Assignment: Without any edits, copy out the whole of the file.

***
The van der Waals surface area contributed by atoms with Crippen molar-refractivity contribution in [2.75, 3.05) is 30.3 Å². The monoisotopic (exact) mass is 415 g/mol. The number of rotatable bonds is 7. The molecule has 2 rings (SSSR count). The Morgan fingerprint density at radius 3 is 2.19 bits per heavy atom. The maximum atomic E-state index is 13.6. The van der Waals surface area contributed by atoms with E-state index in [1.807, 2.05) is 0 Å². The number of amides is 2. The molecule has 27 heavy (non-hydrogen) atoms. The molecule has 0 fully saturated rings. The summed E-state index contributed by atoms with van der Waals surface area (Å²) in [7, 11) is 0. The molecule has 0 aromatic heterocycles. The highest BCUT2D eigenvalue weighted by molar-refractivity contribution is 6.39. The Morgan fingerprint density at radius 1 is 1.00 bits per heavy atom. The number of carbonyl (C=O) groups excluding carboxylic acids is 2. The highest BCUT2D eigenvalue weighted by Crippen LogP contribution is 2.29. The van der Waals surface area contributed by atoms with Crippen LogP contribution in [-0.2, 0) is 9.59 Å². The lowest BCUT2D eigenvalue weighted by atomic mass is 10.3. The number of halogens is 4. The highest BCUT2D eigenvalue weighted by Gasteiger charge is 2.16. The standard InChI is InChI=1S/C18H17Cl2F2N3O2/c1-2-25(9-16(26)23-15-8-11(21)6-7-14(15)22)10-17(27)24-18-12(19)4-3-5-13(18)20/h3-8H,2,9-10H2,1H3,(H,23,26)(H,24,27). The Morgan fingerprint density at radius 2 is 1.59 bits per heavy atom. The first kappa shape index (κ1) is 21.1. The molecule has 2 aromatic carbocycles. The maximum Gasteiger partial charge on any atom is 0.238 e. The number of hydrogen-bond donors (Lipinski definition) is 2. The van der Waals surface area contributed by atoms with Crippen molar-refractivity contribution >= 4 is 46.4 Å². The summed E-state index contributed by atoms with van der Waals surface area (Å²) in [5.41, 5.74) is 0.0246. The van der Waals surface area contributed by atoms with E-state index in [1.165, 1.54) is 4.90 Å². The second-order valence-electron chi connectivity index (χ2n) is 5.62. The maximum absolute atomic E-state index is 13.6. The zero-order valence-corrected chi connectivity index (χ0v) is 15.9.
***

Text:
The van der Waals surface area contributed by atoms with Crippen molar-refractivity contribution in [2.75, 3.05) is 30.3 Å². The monoisotopic (exact) mass is 415 g/mol. The number of rotatable bonds is 7. The molecule has 2 rings (SSSR count). The Morgan fingerprint density at radius 3 is 2.19 bits per heavy atom. The maximum atomic E-state index is 13.6. The van der Waals surface area contributed by atoms with E-state index in [1.807, 2.05) is 0 Å². The number of amides is 2. The molecule has 27 heavy (non-hydrogen) atoms. The molecule has 0 fully saturated rings. The summed E-state index contributed by atoms with van der Waals surface area (Å²) in [7, 11) is 0. The molecule has 0 aromatic heterocycles. The highest BCUT2D eigenvalue weighted by molar-refractivity contribution is 6.39. The Morgan fingerprint density at radius 1 is 1.00 bits per heavy atom. The number of carbonyl (C=O) groups excluding carboxylic acids is 2. The highest BCUT2D eigenvalue weighted by Crippen LogP contribution is 2.29. The van der Waals surface area contributed by atoms with Crippen LogP contribution in [-0.2, 0) is 9.59 Å². The lowest BCUT2D eigenvalue weighted by atomic mass is 10.3. The number of halogens is 4. The highest BCUT2D eigenvalue weighted by Gasteiger charge is 2.16. The standard InChI is InChI=1S/C18H17Cl2F2N3O2/c1-2-25(9-16(26)23-15-8-11(21)6-7-14(15)22)10-17(27)24-18-12(19)4-3-5-13(18)20/h3-8H,2,9-10H2,1H3,(H,23,26)(H,24,27). The Morgan fingerprint density at radius 2 is 1.59 bits per heavy atom. The first kappa shape index (κ1) is 21.1. The molecule has 2 aromatic carbocycles. The maximum Gasteiger partial charge on any atom is 0.238 e. The number of hydrogen-bond donors (Lipinski definition) is 2. The van der Waals surface area contributed by atoms with Crippen molar-refractivity contribution >= 4 is 46.4 Å². The summed E-state index contributed by atoms with van der Waals surface area (Å²) in [5.41, 5.74) is 0.0246. The van der Waals surface area contributed by atoms with E-state index in [1.165, 1.54) is 4.90 Å². The second-order valence-electron chi connectivity index (χ2n) is 5.62. The maximum absolute atomic E-state index is 13.6. The zero-order valence-corrected chi connectivity index (χ0v) is 15.9.